Generic pre-emption raises its ugly head again

Home/Policies & Legislation | Posted 07/12/2012 post-comment0 Post your comment

The US Supreme Court is to review a case, which could determine whether generics companies can be held responsible for design flaws in the drugs they copy.

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The news comes despite the fact that the same court ruled in June 2011 that generics companies could not be sued under state law over allegations that they failed to provide adequate label warnings about potential side effects [1]. This was pre-empted by federal law which states that generics manufacturers have to have the same labelling as their brand-name counterparts.

The current case concerns a patient who suffered side effects after taking Mutual Pharmaceutical’s (Mutual) generic non-steroidal anti-inflammatory drug sulindac for shoulder pain.

The patient, Ms Bartlett, suffered a rare hypersensitivity reaction, which caused burn-like lesions on two-thirds of her body and left her with permanent near-blindness. She sued Mutual for alleged design defects under New Hampshire law and was awarded a US$21 million jury award. The ruling was upheld by the 1st US Circuit Court of Appeals in Boston, who refused to extend the Supreme Court ruling of generic pre-emption to design defect claims.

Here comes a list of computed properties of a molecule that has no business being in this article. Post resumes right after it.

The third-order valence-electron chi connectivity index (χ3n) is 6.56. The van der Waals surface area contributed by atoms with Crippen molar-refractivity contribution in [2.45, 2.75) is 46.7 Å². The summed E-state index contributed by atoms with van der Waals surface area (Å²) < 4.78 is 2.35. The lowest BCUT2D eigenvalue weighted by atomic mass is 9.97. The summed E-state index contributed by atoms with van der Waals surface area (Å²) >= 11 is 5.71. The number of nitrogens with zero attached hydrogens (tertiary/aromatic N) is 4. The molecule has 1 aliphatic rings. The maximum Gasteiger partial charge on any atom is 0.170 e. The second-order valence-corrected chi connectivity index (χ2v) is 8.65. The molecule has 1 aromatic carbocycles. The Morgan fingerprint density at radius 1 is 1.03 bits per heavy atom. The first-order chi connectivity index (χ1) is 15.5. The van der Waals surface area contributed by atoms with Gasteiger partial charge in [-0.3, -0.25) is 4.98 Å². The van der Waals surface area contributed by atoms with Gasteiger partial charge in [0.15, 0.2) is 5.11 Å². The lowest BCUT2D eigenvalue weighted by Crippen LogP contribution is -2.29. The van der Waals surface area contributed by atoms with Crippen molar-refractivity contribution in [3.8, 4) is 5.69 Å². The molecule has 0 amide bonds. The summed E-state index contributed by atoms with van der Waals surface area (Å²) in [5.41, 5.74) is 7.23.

Mutual, which is a subsidiary of Japan’s Takeda Pharmaceutical, in its appeal to the Supreme Court, is claiming that federal law barred such claims because its drug had already been approved by FDA, and federal law requires generic drugs to have the same design as their brand-name equivalents.

In its brief filed with the Supreme Court, Mutual claims that ‘scores’ of lower courts had rejected the 1st Circuit’s rationale that Mutual could be held liable because it refused to stop selling FDA-approved sulindac.

The Supreme Court will hear arguments in 2013, and a ruling is expected in June 2013.

Related articles

The ethics of generic drug liability

Generic pre-emption: what are the implications


1.  GaBI Online - Generics and Biosimilars Initiative. Generics manufacturers do not have to change drug safety labels in the US []. Mol, Belgium: Pro Pharma Communications International; [cited 2012 Dec 7]. Available from:

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Source: Reuters

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